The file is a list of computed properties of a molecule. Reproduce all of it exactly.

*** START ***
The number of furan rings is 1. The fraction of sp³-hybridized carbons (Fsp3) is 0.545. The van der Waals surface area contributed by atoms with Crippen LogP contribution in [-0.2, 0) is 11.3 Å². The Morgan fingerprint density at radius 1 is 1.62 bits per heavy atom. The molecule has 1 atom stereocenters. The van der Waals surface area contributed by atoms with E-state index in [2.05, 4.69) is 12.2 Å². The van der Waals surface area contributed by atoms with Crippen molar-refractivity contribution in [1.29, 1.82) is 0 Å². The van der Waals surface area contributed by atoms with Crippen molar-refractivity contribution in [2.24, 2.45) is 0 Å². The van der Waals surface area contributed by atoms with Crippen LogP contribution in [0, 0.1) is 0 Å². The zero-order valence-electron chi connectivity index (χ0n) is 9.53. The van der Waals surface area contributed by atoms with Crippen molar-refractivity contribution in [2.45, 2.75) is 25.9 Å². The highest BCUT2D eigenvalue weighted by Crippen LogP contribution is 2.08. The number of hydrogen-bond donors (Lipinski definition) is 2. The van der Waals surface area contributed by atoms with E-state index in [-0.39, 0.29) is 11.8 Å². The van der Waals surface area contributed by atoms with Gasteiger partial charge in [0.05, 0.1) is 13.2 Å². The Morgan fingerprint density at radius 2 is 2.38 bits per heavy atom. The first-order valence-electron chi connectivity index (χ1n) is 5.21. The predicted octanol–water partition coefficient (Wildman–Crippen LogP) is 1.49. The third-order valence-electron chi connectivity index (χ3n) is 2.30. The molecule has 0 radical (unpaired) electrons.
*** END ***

The number of furan rings is 1. The fraction of sp³-hybridized carbons (Fsp3) is 0.545. The van der Waals surface area contributed by atoms with Crippen LogP contribution in [-0.2, 0) is 11.3 Å². The Morgan fingerprint density at radius 1 is 1.62 bits per heavy atom. The molecule has 1 atom stereocenters. The van der Waals surface area contributed by atoms with E-state index in [2.05, 4.69) is 12.2 Å². The van der Waals surface area contributed by atoms with Crippen molar-refractivity contribution in [1.29, 1.82) is 0 Å². The van der Waals surface area contributed by atoms with Crippen molar-refractivity contribution in [2.24, 2.45) is 0 Å². The van der Waals surface area contributed by atoms with Crippen LogP contribution in [0, 0.1) is 0 Å². The zero-order valence-electron chi connectivity index (χ0n) is 9.53. The van der Waals surface area contributed by atoms with Crippen molar-refractivity contribution in [2.45, 2.75) is 25.9 Å². The highest BCUT2D eigenvalue weighted by Crippen LogP contribution is 2.08. The number of hydrogen-bond donors (Lipinski definition) is 2. The van der Waals surface area contributed by atoms with E-state index in [-0.39, 0.29) is 11.8 Å². The van der Waals surface area contributed by atoms with Gasteiger partial charge in [0.05, 0.1) is 13.2 Å². The Morgan fingerprint density at radius 2 is 2.38 bits per heavy atom. The first-order valence-electron chi connectivity index (χ1n) is 5.21. The predicted octanol–water partition coefficient (Wildman–Crippen LogP) is 1.49. The third-order valence-electron chi connectivity index (χ3n) is 2.30. The molecule has 0 radical (unpaired) electrons.